The epic poem ‘Beowulf’, which is written in Old English (Anglo-Saxon), is so-called after its hero (the original is not titled). The single extant manuscript survived, though not unscathed, a fire, on Saturday 23rd October 1731, in Ashburnham House (now part of Westminster School), where the library of manuscripts collected by Sir Robert Bruce Cotton (1571–1631) was housed. It is now in the British Library (British Library MS Cotton Vitellius A xv). The manuscript was produced around the year 1000 (by two scribes), but its story is set in the 6th century – at what stage between those dates the work was originally composed is the subject of scholarly debate.
Heorot, the mead-hall of Hrothgar, king of the Danes, has been terrorized for twelve years by Grendel, a seemingly invincible monster. Beowulf, of the Geats (in southern Sweden), hears of Hrothgar's plight, and sails to his aid. Beowulf fights Grendel with his bare hands, and tears the monster's arm off. Grendel, fatally wounded, retreats to his lair to die. Seeking revenge, Grendel's mother attacks Heorot. Beowulf tracks her down, and, after a great struggle, slays her with an ancient giant's sword. Beowulf becomes king of the Geats, and rules for fifty peaceful years. Then, a fire-breathing dragon, angry that some of its treasure has been stolen, begins to ravage his kingdom. The aged Beowulf, with the assistance of a faithful warrior, Wiglaf, kills the dragon, but is fatally wounded. With his dying breaths he nominates Wiglaf as his successor. Beowulf's body is burned, and his ashes are buried, with much treasure, in a mound on a high headland.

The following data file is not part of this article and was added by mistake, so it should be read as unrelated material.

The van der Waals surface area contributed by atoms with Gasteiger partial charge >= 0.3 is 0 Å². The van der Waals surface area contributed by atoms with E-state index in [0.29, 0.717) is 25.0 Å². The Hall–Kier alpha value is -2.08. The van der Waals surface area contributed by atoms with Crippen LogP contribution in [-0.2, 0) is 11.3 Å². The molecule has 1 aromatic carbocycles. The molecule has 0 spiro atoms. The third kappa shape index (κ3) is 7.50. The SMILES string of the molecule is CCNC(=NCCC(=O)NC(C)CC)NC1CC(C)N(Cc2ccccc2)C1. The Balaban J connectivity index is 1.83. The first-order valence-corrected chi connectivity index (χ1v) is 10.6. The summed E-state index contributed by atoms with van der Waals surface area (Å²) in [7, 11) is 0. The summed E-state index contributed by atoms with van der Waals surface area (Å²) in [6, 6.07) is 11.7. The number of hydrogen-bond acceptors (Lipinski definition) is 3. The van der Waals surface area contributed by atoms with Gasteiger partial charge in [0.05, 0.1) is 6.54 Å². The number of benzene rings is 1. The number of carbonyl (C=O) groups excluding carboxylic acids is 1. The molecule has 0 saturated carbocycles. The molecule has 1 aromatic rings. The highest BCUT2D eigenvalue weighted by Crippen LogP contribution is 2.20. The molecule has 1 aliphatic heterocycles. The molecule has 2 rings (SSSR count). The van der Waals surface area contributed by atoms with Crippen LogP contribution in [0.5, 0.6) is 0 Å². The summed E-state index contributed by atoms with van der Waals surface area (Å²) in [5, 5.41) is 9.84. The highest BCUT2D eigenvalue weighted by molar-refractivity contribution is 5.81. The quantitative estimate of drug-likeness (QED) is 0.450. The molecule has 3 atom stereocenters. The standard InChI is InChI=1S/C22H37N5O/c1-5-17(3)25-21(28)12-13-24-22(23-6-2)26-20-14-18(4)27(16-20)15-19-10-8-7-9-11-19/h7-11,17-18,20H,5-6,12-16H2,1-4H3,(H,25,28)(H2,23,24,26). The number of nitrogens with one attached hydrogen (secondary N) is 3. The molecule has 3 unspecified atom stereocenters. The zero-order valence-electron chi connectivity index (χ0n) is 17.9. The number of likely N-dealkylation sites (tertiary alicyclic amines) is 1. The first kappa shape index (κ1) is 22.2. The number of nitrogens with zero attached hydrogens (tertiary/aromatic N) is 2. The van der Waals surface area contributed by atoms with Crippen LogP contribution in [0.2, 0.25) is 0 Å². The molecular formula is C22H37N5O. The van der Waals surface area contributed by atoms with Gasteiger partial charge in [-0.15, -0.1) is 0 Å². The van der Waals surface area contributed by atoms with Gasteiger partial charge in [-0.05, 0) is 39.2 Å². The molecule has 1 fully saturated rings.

s.a. = sub anno = ‘under the year’.